7 Design Lessons We Learned From This Stunning Mid-Century Reno
We'll swoon over a good before-and-after redesign, and the designers behind L.A. design firmHollis Jordyn Design didn’t disappoint on their latest project: a four-bedroom, four-bathroom home in Encino, California. Design principals Hollis LaPlante and Jordyn Grohl restored the 1959 home to its original mid-century glory. Check out the incredible transformation below!
The original home, the first one built in this SoCal neighborhood, felt like a 1960s time capsule. Think large tile retro flooring, wood paneling, and bright red carpeted floors.
“Our goals for the renovation were to revive the original mid-century style of the home in an updated, modern, and refreshing way,” says LaPlante.
Lesson #1: Wood warms up the place
That meant swapping out the retro tile for reclaimed wood flooring from Cliffside Royal Collection and adding in walnut beams and cabinetry to nod to a mid-century past (while still keeping it totally cool and modern).
"We incorporated wood beams in a walnut tone to bring in some warmth and enhance the natural palette," says Grohl.
Topping the list of the homeowners’ must-haves included bringing in more light, creating an open floor plan, and incorporating vintage elements and accessories to make the home feel authentic and honor its past. Some vintage elements had to go though: so long red carpeting!
Lesson #2: Keep what you love, restore what you don't
While LaPlante and Grohl renovated the entire home, they kept a few original elements to honor the home’s original characteristics and charm. The media room’s built-in is original but they updated it with a beautiful blue paint.
“We kept the original hardware on the front door and on the cabinets leading into the media room too," says Grohl. They also kept the stone on the face of the living room fireplace intact.
Lesson #3: Bring the outdoors in whenever possible
To bring in more light, LaPlante and Grohl tore down walls that originally created a barrier between the kitchen, dining room, and living room, to create an open floor plan and a functional sense of flow.
"Once we did that we were able to put in place an expansive slider to the outdoor space. This was a way to highlight the indoor/outdoor elements of the mid-century style, while enjoying the view of the pool and the valley," says LaPlante.
Outside, the 1960s kidney-style pool was in great shape, and the designers updated the landscape with low-water and drought-tolerant plants, giving the space a California-cool vibe.
They also added skylights into the ceiling in order to create more light, which beautifully brightens up this refreshed bathroom.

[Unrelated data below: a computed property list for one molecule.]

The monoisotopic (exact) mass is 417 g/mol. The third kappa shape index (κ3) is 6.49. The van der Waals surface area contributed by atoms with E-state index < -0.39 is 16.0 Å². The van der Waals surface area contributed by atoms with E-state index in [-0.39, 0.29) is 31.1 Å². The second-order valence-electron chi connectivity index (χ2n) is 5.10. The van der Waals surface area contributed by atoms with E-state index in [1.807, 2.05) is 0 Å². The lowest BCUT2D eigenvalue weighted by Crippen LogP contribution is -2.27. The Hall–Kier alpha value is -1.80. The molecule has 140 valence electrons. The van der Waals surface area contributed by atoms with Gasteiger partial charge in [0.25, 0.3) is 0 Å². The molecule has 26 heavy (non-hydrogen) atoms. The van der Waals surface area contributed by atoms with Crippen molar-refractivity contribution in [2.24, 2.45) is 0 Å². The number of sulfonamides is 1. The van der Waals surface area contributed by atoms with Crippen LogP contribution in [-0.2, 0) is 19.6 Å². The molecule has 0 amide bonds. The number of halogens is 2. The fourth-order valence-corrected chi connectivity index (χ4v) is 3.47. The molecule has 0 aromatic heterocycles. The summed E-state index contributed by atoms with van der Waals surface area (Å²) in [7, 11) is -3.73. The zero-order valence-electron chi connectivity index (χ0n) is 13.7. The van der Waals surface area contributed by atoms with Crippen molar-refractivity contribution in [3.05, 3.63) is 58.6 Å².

Lesson #4: Curated vintage pieces give a space some soul
LaPlante and Grohl chose locally sourced decorative pieces that were vintage or vintage-inspired (Etsy was also a major lighting source) to bring more authenticity to the home.
“We kept all of the bedroom closets the same but replaced the hardware to fit the mood of each bedroom,” says LaPlante.
Lesson #5: A soothing color palette never goes out of style
Natural-hued textiles liven up a white room to keep the balance fresh, relaxed, and soothing but not boring. "We really wanted to be sure to incorporate a color palette that is found in nature," says Grohl.
Lesson #6: Color and lighting can make a big impact
A retro brass light from Etsy paired with Benjamin Moore Sandblast paint echoes the classic retro pink bathroom in a totally elevated way.
"We wanted to create a moody powder room and thought the mauve paint tone really accentuated the teal and brass in a romantic way," adds Grohl.
Lesson #7: Mixing textures gives a room visual appeal
A stone floor paired withZia handmade tile and wood cabinetry accentuate the natural elements of the home without any of them competing for attention.
"The transformation of this home was absolutely stunning and we couldn’t have been happier," says LaPlante. "We were thrilled that we were able to breathe new life into this property by adding light, creating an open flow, and incorporating earthy design elements to pay homage to the mid-century period, while updating it for today’s living."
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Theresa Gonzalez is a content creator based in San Francisco and the author of Sunday Sews. She's a lover of all things design and spends most of her days momming her little one Matilda.